I was in Toronto for a short while last week. I visited a darling new family member, headed out on the streetcar for some fabric and two new patterns at the Workroom, saw Dunkirk and did this quick sketch of the back of a building on the corner by the subway station. We have been so fortunate to have such great weather, so I am trying to fit a sketch in whenever I can.
Last week we were lucky enough to make a trip to Main Duck Island. This is a 600 acre island in the middle of Lake Ontario, (so close to the American/Canadian border that my cell phone welcomed me to the US.) We made the trip with a small group of historians and birders and a film maker documenting the last lighthouses on Lake Ontario. It was a glorious September day, the lake calm and turquoise with little wind. The trip out on a commercial fish tug took almost two hours. We walked the 1.5 miles across the island to the lighthouse keepers’ house, abandoned now that the light is automated, and the stunning lighthouse. After lunch on the shore of the lake I opened my sketchbook to document the weathered house and the famous light, hoping to capture their elegance and tenacity.
The island was once owned by John Foster Dulles, Secretary of State under President Eisenhower. However, in 1976 the Nature Conservancy of Canada carried out the negotiations to purchase from then owner, Robert Hart, and resold it to the Canadian Government. The island is now a National Park, a haven for birds and wildlife. We saw hundreds of Monarch Butterflies on their way south and many migrating birds. With its abundance of natural beauty, as well as excellent docking facilities and trails, it is truly a Canadian treasure.
This summer I have been painting and hooking the views around our lake. This is a small mat of the view from the dock. I’ve painted this many times trying to capture the amazing variety of greens and blues. This is my first hooked attempt. It’s interesting how painting informs hooking and vice versa. For this mat I have used both wool strips and yarn, some recycled some new, many from my leftover bin. 14″x11″
When I am designing something new, I like to take the time to fool around with patterns and colours by making small pouches. Somehow the ideas on the new pieces seem to gel as I assemble the patterns into these little gems. I refer to the small pouches I make as my colour therapy. I can get lost in the shapes and colours. Here are a number of pieces I have made this summer, some of which will make their way to the online store when summer ends. These pouches are made of coated cotton so they are easy to wipe clean and they are lined with cotton polka dots and flowers.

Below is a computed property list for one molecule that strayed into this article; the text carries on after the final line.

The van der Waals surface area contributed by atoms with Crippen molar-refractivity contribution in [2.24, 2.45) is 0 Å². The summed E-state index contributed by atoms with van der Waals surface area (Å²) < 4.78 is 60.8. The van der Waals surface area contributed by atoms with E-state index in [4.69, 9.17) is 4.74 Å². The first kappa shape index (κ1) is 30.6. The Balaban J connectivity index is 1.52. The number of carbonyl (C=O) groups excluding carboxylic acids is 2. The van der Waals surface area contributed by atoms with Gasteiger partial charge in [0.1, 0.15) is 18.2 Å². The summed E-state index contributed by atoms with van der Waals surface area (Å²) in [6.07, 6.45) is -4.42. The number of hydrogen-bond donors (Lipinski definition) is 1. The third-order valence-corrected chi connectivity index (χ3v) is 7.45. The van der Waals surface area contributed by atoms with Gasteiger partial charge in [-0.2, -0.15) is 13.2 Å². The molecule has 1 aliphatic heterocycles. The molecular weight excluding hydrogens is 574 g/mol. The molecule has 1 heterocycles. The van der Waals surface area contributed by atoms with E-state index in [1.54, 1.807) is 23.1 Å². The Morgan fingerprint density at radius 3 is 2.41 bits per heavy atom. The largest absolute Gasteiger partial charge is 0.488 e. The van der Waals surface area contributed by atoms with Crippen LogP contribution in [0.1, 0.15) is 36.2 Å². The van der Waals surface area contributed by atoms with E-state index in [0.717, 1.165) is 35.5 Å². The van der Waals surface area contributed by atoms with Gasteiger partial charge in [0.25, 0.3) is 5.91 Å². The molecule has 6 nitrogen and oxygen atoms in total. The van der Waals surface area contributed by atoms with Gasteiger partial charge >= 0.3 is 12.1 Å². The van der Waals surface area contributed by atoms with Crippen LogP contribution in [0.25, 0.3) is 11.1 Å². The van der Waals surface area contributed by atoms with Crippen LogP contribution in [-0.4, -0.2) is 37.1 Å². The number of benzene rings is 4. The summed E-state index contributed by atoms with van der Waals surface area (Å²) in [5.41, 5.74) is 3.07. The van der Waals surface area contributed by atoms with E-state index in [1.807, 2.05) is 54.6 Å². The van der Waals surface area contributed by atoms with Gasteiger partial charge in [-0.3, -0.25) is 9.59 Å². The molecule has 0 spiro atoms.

This mat is based on an actual harbour. It is a gift, so for now I’m not saying which harbour. It was a different and more challenging experience to try to capture real buildings rather than hook them from my imagination. Still, I’ve taken some liberties with shape and placement, but hope that there is enough accuracy to spark happy memories. The mat is 13.5″ x 9.5″, hooked in a #5 with new and recycled wool.
A tree seen while paddling my kayak on our lake.
The blog suffers in the summer, I’m sorry to say. We are at the lake much of the time, and although we have cell service, it’s not robust enough to do blog posts. My instagram feed (link at top) is a good way to stay in touch. But here is an update of some of the things I’ve been making.
I’ve put a couple of the travel pouches in the online store. If you’d like one of the others just let me know.
And on the hooking scene, the orange roof trivet and the Fiona mat are both hooked and awaiting finishing touches.
I’ve been making these little double-zipper pouches for the last month or so, every time I have a chance. I love combining the different pieces of leather. Each pouch is lined with water-resistant fabric and has a separate zippered front compartment. I think they would be great for travel for phone, passport and cards. I love the bright flash of colour on them. Pictured below is one example so you can see the interior and the reverse side. There are a few more! It’s a great way to use the small pieces of leather I’ve liked best. And they will all be in the on-line shop at the weekend. Write using the contact info on the left if you are interested.
Here are a few sketches from my final days in Limoux in June. These sketches were unfinished, so I’ve been finishing them up and reliving the quality of the light in this lovely town. One of my favourite spots was the terrace of Le Monastère where we stayed. The first is taken from the balcony and the second in the courtyard. The last is a square just a block away.
My sketchbook by the end of a trip starts to be pretty grubby as you can see.
We were at the cottage for Canada Day weekend and the following week. (The reason for no posts.) This first weekend of the summer is always a weekend of family. Our younger son has always celebrated his birthday at the cottage–and now there are three of the next generation who have joined the tradition. Somehow the cottage affords opportunities for close encounters that don’t seem to materialize in the city. I don’t unusually include photos of family on the blog, but I couldn’t resist posting this picture of a grandson having his first hooking lesson. I didn’t know we were being photographed but was delighted when my daughter-in-law sent this along. And below–the sheer joy at the freedom of life on the island.